The Flash #1

The Flash #1 
Writer: Joshua Williamson
Artist: Carmine Di Giandomenico
Colorist: Ivan Plascencia
Letterer: Steve Wands
Review by Josh Canales

Cover by Karl Kerschl
Cover by Karl Kerschl
Directly following the events of DC Universe: Rebirth and Flash: Rebirth, The Flash #1 quickly reitterates what happened and gives us a refresher on just who Barry Allen is. He is the fastest man alive, a family man, a man who stands for justice, who protects the weak; he is The Flash. Whether it be just getting stacks of pizza for disaster victims or attempting to rebuild an entire neighborhood, as The Flash, Barry always goes above and beyond, trying to do anything necessary to save and improve lives. Yet, even his super speed is sometimes not enough to save everyone.

Opening on yet another retelling of Barry’s transformation into The Flash, we get to meet Officer August and see his motivations, which come into play later. Back in present day, we meet Barry keeping busy in a way only he can; saving people around the world. As per usual, Barry seemingly neglects his everyday commitments and arrives late to a crime scene. Here we again meet August, who it seems has been out of Barry’s life for a few years after the incident that gave him his powers. Being one of the top crime scene investigators, Barry makes quick work of the scene and heads to meet Iris and Wally — which he is already late for.

After the return of classic Wally West, Barry has made it a point to try and spend as much time with the other Wally in his life, the troublemaker from The New 52. Finally meeting up with him and Iris, the three share a nice familial moment, with jokes and clear romantic tension between Barry and Iris. The meeting is cut short when sirens rush by their table, Barry jumps into action; after coming up with a suitable excuse for his absence. Now he has to make a hard choice. Does he save the citizens in the burning apartment building or does he rescue the S.T.A.R. Labs transport under attack?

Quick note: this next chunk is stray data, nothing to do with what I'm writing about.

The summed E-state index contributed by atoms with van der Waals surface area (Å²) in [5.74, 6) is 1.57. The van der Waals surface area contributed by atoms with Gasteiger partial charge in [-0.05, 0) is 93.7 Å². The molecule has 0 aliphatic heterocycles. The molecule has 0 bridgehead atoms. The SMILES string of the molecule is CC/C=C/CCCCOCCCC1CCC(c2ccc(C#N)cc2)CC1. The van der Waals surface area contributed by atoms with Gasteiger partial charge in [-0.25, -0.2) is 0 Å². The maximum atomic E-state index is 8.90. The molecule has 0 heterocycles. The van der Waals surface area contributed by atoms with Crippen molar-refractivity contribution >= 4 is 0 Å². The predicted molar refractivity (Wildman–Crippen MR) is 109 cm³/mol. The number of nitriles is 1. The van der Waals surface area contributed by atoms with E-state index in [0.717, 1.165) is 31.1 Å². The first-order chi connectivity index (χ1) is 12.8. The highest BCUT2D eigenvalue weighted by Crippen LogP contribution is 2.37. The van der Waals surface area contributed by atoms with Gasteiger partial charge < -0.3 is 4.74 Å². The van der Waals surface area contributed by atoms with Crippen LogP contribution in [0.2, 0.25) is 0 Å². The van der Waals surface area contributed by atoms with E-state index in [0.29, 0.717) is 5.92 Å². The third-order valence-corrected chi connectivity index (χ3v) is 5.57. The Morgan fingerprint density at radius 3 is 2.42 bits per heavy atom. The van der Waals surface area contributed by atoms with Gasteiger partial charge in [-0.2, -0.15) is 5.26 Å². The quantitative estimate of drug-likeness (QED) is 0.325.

Of course, Barry thinks he can do both. So he sets off for the apartment building, which is on the way towards the transport. He makes quick work of getting all the helpless citizens out, but was it quick enough? As he arrives to the scene of the attack, his worse fears manifest. He is too late, he cannot save his friend as he faces down a bullet. It’s in that moment something miraculous happens — lightning strikes again. Although this time it’s not Barry who gets hit, but August instead.

While not breaking any new ground, Williamson does well to make an easily accessible and fun first issue. He sets up what’s to come and creates questions for the readers to grab their interest. The Flash #1 did not grab my attention or hit my emotions as much as Flash: Rebirth, but it sets a strong ground for future issues. Williamson gained my trust with Rebirth and really seems to know his Flash, now it’s time for him to show he can tell his story.

Carmine Di Giandomenico does not fail to impress yet again with his second beautiful Flash issue. Each page is full of energy and fantastic panel layouts, he really understands what The Flash requires when it comes to art. The look of determination on Barry’s face as he sets his mind on saving everyone is a look I will never forget. Each movement is captured flawlessly as he runs through panels, and it’s very easy to follow. Di Giandomenico’s art is only complimented by Ivan Plascencia’s vibrant color palette, he brings the issue to life.

The Verdict
Buy it. While The Flash #1 is not a groundbreaking issue, it does well to set up what’s to come. Williamson and team bring a fun and easily accessible first issue to the table, I cannot wait for what’s coming next!

Josh Canales
Texas born, raised, and trying to escape. Aspiring comic book writer. Lover of animals, large and small.

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